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Hal Clement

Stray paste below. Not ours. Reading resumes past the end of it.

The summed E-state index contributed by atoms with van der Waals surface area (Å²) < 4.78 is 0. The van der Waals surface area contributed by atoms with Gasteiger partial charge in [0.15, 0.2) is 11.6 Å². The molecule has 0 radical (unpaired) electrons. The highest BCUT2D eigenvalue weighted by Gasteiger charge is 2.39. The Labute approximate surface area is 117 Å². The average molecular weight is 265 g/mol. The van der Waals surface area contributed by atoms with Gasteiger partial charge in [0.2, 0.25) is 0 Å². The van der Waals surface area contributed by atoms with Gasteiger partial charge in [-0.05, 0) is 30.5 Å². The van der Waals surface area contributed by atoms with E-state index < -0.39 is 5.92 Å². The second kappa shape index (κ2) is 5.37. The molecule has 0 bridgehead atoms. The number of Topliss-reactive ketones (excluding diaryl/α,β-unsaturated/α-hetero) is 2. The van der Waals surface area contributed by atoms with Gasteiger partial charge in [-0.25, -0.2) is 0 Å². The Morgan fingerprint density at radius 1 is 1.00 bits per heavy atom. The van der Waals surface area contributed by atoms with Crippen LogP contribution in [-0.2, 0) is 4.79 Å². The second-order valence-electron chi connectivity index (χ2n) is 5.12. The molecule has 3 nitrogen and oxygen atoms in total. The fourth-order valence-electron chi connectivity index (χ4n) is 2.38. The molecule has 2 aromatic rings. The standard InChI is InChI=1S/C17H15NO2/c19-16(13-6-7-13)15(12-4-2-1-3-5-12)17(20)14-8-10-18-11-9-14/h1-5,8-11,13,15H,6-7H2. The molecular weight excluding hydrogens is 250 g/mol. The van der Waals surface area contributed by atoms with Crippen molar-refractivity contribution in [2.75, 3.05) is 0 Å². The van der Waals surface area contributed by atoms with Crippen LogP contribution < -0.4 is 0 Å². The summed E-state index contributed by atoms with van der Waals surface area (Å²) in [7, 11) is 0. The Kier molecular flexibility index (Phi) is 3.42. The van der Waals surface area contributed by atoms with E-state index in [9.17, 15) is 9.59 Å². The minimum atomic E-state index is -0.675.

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Harry Clement Stubbs, better known by the pen name Hal Clement, was an American science fiction writer and a leader of the hard science fiction subgenre. He also painted astronomically oriented artworks under the name George Richard, in 1998 Clement was inducted by the Science Fiction and Fantasy Hall of Fame and named the 17th SFWA Grand Master by the Science Fiction and Fantasy Writers of America. Stubbs was born in Somerville, Massachusetts and died in Milton and he went to Harvard, graduating with a B. S. in astronomy in 1943. While there he wrote his first published story, Proof, which appeared in the June 1942 issue of Astounding Science Fiction, edited by John W. Campbell and his further educational background includes an M. Ed. and M. S. in chemistry. During World War II Clement was a pilot and copilot of a B-24 Liberator and flew 35 combat missions over Europe with the 68th Bomb Squadron, 44th Bomb Group, based in England with 8th Air Force. After the war, he served in the United States Air Force Reserve and he taught chemistry and astronomy for many years at Milton Academy in Milton, Massachusetts. The latter novel features a land and sea expedition across the superjovian planet Mesklin to recover a stranded scientific probe, the natives of Mesklin are centipede-like intelligent beings about 50 centimeters long. Clements article Whirligig World describes his approach to writing a fiction story, Writing a science fiction story is fun. He rules must be quite simple, for the author, the rule is to make as few such slips as he possibly can. Certain exceptions are made, but fair play demands that all such matters be mentioned as early as possible in the story. Clement was a frequent guest at science fiction conventions, especially in the eastern United States, Clement died in Milton Hospital at the age of 81. He died in his sleep, most likely due to complications of diabetes, for the 1945 short story Uncommon Sense he received a 50-year Retro Hugo Award at the 1996 World Science Fiction Convention. The Hal Clement Award for Young Adults for Excellence in Childrens Science Fiction Literature is presented in his memory at Worldcon each year, wayne Barlowe illustrated two of Clements fictional species, the Abyormenites and the Mesklinites, in his Barlowes Guide to Extraterrestrials. Compared with contemporary science fiction authors like Isaac Asimov or Poul Anderson and those that he created as settings include a number of unusual worlds. They include, Abyormen – A planet circling a dwarf star and this produces a hot and a cold season, each of 65 years duration. The native intelligent life forms undergo a seasonal mass death, dhrawn – A high-gravity world settled by Mesklinites in Star Light. Habranha - A planet that is locked with its sun, such that the dark side is a mix of solid CO2, solid methane, and ice. Hekla – An ice-age planet in Cold Front, kaihapa – An uninhabited ocean planet, twin of Kainui, in Noise